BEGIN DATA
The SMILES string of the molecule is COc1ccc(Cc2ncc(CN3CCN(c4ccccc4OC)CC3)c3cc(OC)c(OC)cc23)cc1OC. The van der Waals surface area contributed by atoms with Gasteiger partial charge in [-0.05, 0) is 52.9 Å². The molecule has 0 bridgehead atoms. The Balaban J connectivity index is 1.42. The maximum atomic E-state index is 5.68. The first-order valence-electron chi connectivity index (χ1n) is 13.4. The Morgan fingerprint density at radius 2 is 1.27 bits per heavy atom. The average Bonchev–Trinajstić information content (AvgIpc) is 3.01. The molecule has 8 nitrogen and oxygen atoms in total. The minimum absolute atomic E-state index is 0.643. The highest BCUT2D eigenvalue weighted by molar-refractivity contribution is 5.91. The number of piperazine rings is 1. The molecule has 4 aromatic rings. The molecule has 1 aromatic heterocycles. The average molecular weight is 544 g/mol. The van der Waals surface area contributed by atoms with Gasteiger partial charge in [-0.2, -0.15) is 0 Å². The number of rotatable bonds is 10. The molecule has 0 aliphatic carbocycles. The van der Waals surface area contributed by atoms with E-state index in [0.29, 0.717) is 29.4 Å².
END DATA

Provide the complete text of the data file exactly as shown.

The SMILES string of the molecule is COc1ccc(Cc2ncc(CN3CCN(c4ccccc4OC)CC3)c3cc(OC)c(OC)cc23)cc1OC. The van der Waals surface area contributed by atoms with Gasteiger partial charge in [-0.05, 0) is 52.9 Å². The molecule has 0 bridgehead atoms. The Balaban J connectivity index is 1.42. The maximum atomic E-state index is 5.68. The first-order valence-electron chi connectivity index (χ1n) is 13.4. The Morgan fingerprint density at radius 2 is 1.27 bits per heavy atom. The average Bonchev–Trinajstić information content (AvgIpc) is 3.01. The molecule has 8 nitrogen and oxygen atoms in total. The minimum absolute atomic E-state index is 0.643. The highest BCUT2D eigenvalue weighted by molar-refractivity contribution is 5.91. The number of piperazine rings is 1. The molecule has 4 aromatic rings. The molecule has 1 aromatic heterocycles. The average molecular weight is 544 g/mol. The van der Waals surface area contributed by atoms with Gasteiger partial charge in [-0.2, -0.15) is 0 Å². The number of rotatable bonds is 10. The molecule has 0 aliphatic carbocycles. The van der Waals surface area contributed by atoms with E-state index in [0.29, 0.717) is 29.4 Å².